Scene II.An Antechamber in the Palace.
Enter the Lord Chamberlain, reading a letter.
Cham. My lord. The horses your lordship
sent for, with all the care I had, I saw well
chosen, ridden, and furnished. They were
young and handsome, and of the best breed in
the north. When they were ready to set out for
London, a man of my Lord Cardinal's, by com-
mission and main power, took them from me;
with this reason: His master would be served
before a subject, if not before the king; which
stopped our mouths, sir.
I fear he will indeed. Well, let him have them:
He will have all, I think.
Enter the DUKES OF NORFOLK and SUFFOLK.
Nor. Well met, my Lord Chamberlain.
Cham. Good day to both your Graces.
Suf. How is the king employ'd?
Cham. I left him private,
Full of sad thoughts and troubles.
Nor. What's the cause?
Cham. It seems the marriage with his brother's
Has crept too near his conscience.
Suf. No; his conscience
Has crept too near another lady.
Nor. 'Tis so:
This is the cardinal's doing, the king-cardinal:
That blind priest, like the eldest son of Fortune,
Turns what he list. The king will know him one
Suf. Pray God he do! he'll never know him-
Nor. How holily he works in all his business,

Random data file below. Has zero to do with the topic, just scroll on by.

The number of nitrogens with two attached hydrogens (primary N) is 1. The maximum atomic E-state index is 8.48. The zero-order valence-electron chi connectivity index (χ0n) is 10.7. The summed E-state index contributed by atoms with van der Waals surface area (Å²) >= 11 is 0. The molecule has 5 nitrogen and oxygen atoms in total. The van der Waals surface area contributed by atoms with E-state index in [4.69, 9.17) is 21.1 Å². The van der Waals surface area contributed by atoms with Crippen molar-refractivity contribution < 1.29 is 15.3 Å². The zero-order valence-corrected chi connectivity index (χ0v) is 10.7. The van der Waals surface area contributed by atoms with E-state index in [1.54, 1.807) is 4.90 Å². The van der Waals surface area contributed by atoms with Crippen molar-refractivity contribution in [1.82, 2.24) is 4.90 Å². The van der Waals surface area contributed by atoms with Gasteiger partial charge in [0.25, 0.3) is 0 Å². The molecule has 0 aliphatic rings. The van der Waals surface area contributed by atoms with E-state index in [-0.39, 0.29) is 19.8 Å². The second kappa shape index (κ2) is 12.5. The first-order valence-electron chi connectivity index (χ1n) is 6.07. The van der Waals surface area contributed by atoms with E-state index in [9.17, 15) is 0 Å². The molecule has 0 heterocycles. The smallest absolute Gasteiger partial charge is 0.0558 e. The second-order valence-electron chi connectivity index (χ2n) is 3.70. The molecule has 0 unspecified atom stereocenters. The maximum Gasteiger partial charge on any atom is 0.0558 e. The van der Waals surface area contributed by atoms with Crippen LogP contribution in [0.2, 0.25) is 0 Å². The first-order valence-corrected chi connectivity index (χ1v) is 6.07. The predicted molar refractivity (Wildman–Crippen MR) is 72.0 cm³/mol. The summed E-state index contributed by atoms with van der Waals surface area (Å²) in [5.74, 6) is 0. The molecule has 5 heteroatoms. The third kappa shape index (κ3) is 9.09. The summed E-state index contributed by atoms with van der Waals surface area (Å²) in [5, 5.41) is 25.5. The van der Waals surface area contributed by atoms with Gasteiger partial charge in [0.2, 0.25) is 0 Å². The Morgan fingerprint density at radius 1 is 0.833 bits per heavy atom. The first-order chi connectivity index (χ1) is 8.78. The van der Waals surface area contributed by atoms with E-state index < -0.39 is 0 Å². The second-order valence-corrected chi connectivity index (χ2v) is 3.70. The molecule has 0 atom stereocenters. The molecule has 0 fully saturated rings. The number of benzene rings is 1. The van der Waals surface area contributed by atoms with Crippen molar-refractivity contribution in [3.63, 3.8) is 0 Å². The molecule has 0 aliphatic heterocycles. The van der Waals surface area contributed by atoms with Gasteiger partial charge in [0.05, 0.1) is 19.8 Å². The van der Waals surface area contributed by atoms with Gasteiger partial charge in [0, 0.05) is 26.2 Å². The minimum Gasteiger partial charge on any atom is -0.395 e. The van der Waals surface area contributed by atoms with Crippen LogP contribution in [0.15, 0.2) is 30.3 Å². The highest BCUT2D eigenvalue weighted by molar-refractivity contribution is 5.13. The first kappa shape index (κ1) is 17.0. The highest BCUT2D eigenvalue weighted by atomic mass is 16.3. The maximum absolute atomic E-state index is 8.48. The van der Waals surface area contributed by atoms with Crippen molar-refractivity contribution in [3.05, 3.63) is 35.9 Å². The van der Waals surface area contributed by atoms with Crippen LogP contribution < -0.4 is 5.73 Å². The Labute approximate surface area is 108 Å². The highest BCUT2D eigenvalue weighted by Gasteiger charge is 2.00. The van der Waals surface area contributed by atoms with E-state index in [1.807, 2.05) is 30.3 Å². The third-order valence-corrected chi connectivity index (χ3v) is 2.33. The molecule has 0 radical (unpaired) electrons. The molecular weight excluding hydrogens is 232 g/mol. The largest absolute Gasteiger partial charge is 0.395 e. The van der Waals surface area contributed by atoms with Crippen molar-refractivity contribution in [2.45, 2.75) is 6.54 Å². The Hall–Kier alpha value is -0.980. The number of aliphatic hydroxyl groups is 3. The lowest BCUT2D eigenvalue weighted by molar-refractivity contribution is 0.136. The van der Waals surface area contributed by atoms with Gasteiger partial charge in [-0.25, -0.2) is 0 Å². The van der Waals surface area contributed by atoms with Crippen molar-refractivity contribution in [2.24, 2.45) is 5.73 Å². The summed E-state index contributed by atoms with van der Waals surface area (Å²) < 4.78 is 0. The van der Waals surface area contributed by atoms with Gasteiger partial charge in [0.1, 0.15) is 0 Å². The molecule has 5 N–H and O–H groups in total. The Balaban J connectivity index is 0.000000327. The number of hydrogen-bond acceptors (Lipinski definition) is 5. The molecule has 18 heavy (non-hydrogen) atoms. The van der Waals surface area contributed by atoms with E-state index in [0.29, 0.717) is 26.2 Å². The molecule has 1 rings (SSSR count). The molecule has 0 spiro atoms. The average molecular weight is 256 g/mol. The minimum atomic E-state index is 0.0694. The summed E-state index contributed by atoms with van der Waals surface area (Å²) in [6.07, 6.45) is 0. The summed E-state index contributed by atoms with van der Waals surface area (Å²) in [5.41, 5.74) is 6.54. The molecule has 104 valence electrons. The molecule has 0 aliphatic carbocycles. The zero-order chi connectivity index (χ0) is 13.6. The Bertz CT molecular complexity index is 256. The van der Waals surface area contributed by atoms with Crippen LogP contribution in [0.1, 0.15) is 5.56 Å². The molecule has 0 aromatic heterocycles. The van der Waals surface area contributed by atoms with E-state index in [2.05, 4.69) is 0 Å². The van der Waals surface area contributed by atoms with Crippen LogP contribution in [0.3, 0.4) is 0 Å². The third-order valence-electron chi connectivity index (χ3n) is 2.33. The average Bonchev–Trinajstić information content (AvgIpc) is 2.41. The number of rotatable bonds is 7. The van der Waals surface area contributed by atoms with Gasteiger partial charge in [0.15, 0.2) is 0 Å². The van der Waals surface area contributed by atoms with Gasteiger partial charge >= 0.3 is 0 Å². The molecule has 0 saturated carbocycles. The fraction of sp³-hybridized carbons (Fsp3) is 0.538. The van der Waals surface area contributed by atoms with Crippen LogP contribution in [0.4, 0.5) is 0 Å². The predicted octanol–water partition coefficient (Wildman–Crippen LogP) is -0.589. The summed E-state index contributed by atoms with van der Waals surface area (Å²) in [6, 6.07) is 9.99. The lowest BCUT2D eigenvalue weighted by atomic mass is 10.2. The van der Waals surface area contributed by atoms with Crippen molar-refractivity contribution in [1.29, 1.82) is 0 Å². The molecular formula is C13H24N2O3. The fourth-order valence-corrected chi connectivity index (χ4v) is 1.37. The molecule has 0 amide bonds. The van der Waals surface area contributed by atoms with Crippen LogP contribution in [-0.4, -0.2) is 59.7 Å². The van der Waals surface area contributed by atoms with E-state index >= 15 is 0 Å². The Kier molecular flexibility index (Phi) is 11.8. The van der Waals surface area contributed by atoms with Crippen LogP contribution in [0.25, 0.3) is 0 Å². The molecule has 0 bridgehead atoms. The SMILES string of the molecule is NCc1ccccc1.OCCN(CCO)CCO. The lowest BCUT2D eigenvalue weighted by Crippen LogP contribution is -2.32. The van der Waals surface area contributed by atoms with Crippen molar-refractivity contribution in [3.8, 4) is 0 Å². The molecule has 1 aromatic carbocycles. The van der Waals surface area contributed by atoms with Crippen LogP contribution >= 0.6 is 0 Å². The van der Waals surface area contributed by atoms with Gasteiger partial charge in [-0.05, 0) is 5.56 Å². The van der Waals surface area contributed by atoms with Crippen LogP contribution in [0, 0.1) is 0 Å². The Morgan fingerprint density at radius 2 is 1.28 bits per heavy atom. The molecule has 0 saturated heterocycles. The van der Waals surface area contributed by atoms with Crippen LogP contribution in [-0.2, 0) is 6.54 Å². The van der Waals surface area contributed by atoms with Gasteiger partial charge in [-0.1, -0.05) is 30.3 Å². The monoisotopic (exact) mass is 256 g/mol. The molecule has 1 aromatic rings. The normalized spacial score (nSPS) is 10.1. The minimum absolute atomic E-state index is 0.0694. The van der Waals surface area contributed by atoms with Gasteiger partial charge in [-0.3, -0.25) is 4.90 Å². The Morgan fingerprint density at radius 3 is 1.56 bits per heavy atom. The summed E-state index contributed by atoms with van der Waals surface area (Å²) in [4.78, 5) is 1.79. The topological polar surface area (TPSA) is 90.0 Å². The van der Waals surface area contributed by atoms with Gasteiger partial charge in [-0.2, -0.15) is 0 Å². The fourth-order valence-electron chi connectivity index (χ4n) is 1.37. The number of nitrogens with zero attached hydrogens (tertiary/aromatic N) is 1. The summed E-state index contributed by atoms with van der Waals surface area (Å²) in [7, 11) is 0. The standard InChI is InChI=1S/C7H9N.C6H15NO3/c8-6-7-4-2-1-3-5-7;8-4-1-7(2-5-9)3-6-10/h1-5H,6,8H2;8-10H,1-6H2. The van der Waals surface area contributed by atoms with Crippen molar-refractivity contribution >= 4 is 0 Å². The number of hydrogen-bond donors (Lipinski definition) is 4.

And with what zeal! for, now he has crack'd the
Between us and the emperor, the queen's great
He dives into the king's soul, and there scatters
Dangers, doubts, wringing of the conscience,
Fears, and despairs; and all these for his mar-
And out of all these, to restore the king,
He counsels a divorce; a loss of her,
That like a jewel has hung twenty years
About his neck, yet never lost her lustre;
Of her, that loves him with that excellence
That angels love good men with; even of her,
That, when the greatest stroke of fortune falls,
Will bless the king: and is not this course pious?
Cham. Heaven keep me from such counsel!
'Tis most true
These news are every where; every tongue
And every true heart weeps for't. All that dare
Look into these affairs, see this main end,
The French king's sister. Heaven will one day
The king's eyes, that so long have slept upon
This bold bad man.
Suf. And free us from his slavery.
Nor. We had need pray,
And heartily, for our deliverance;
Or this imperious man will work us all
From princes into pages. All men's honours
Lie like one lump before him, to be fashion'd